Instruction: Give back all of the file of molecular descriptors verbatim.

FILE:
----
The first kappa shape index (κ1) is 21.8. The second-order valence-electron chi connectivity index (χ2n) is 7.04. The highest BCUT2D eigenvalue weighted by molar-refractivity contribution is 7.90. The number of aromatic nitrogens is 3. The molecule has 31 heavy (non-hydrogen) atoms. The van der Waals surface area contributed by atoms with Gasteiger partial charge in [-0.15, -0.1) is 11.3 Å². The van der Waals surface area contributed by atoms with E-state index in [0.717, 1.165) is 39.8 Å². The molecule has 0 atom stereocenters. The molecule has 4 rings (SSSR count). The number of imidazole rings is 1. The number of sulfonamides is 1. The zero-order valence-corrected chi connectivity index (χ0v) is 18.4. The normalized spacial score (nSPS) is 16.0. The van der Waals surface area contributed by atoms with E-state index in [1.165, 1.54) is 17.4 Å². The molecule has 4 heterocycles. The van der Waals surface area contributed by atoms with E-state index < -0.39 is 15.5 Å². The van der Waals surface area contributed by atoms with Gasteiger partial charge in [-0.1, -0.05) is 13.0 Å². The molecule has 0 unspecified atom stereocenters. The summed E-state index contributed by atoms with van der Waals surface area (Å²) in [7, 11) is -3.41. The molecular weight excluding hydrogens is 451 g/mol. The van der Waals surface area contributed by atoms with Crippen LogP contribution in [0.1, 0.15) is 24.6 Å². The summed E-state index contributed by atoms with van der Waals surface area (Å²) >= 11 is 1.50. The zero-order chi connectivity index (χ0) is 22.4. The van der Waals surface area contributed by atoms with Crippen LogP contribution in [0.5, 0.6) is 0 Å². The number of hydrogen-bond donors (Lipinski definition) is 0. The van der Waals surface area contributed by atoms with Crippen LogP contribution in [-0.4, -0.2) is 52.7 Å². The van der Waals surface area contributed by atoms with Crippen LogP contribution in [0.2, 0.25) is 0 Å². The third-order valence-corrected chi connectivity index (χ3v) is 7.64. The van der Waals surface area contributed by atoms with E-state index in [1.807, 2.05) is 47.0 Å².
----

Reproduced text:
The first kappa shape index (κ1) is 21.8. The second-order valence-electron chi connectivity index (χ2n) is 7.04. The highest BCUT2D eigenvalue weighted by molar-refractivity contribution is 7.90. The number of aromatic nitrogens is 3. The molecule has 31 heavy (non-hydrogen) atoms. The van der Waals surface area contributed by atoms with Gasteiger partial charge in [-0.15, -0.1) is 11.3 Å². The van der Waals surface area contributed by atoms with E-state index in [0.717, 1.165) is 39.8 Å². The molecule has 0 atom stereocenters. The molecule has 4 rings (SSSR count). The number of imidazole rings is 1. The number of sulfonamides is 1. The zero-order valence-corrected chi connectivity index (χ0v) is 18.4. The normalized spacial score (nSPS) is 16.0. The van der Waals surface area contributed by atoms with E-state index in [1.165, 1.54) is 17.4 Å². The molecule has 4 heterocycles. The van der Waals surface area contributed by atoms with E-state index < -0.39 is 15.5 Å². The van der Waals surface area contributed by atoms with Gasteiger partial charge in [-0.1, -0.05) is 13.0 Å². The molecule has 0 unspecified atom stereocenters. The summed E-state index contributed by atoms with van der Waals surface area (Å²) in [7, 11) is -3.41. The molecular weight excluding hydrogens is 451 g/mol. The van der Waals surface area contributed by atoms with Crippen LogP contribution in [0.1, 0.15) is 24.6 Å². The summed E-state index contributed by atoms with van der Waals surface area (Å²) >= 11 is 1.50. The zero-order chi connectivity index (χ0) is 22.4. The van der Waals surface area contributed by atoms with Crippen LogP contribution in [0.5, 0.6) is 0 Å². The number of hydrogen-bond donors (Lipinski definition) is 0. The van der Waals surface area contributed by atoms with Crippen LogP contribution in [-0.4, -0.2) is 52.7 Å². The van der Waals surface area contributed by atoms with Crippen LogP contribution in [0.2, 0.25) is 0 Å². The third-order valence-corrected chi connectivity index (χ3v) is 7.64. The van der Waals surface area contributed by atoms with E-state index in [1.807, 2.05) is 47.0 Å².